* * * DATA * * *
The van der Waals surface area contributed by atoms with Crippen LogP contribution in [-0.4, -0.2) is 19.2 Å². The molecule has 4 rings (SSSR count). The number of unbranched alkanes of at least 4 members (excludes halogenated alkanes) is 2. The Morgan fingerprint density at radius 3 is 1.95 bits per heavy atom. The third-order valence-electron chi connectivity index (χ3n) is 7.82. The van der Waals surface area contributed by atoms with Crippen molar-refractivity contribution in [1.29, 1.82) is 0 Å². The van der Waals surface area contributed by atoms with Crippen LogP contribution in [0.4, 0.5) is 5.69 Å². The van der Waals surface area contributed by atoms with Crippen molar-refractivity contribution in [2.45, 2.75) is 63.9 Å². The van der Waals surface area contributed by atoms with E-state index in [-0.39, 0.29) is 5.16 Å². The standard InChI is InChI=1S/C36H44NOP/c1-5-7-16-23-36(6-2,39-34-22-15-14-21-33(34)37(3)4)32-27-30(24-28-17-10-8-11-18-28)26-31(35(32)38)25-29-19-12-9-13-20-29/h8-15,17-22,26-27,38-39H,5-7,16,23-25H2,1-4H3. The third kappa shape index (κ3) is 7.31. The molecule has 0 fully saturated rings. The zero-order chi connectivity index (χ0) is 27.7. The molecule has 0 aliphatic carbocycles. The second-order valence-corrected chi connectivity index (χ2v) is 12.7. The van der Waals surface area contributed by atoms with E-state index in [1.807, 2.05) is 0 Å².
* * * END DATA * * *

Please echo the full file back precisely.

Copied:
The van der Waals surface area contributed by atoms with Crippen LogP contribution in [-0.4, -0.2) is 19.2 Å². The molecule has 4 rings (SSSR count). The number of unbranched alkanes of at least 4 members (excludes halogenated alkanes) is 2. The Morgan fingerprint density at radius 3 is 1.95 bits per heavy atom. The third-order valence-electron chi connectivity index (χ3n) is 7.82. The van der Waals surface area contributed by atoms with Crippen molar-refractivity contribution in [1.29, 1.82) is 0 Å². The van der Waals surface area contributed by atoms with Crippen LogP contribution in [0.4, 0.5) is 5.69 Å². The van der Waals surface area contributed by atoms with Crippen molar-refractivity contribution in [2.45, 2.75) is 63.9 Å². The van der Waals surface area contributed by atoms with E-state index in [-0.39, 0.29) is 5.16 Å². The standard InChI is InChI=1S/C36H44NOP/c1-5-7-16-23-36(6-2,39-34-22-15-14-21-33(34)37(3)4)32-27-30(24-28-17-10-8-11-18-28)26-31(35(32)38)25-29-19-12-9-13-20-29/h8-15,17-22,26-27,38-39H,5-7,16,23-25H2,1-4H3. The third kappa shape index (κ3) is 7.31. The molecule has 0 fully saturated rings. The zero-order chi connectivity index (χ0) is 27.7. The molecule has 0 aliphatic carbocycles. The second-order valence-corrected chi connectivity index (χ2v) is 12.7. The van der Waals surface area contributed by atoms with E-state index in [1.807, 2.05) is 0 Å².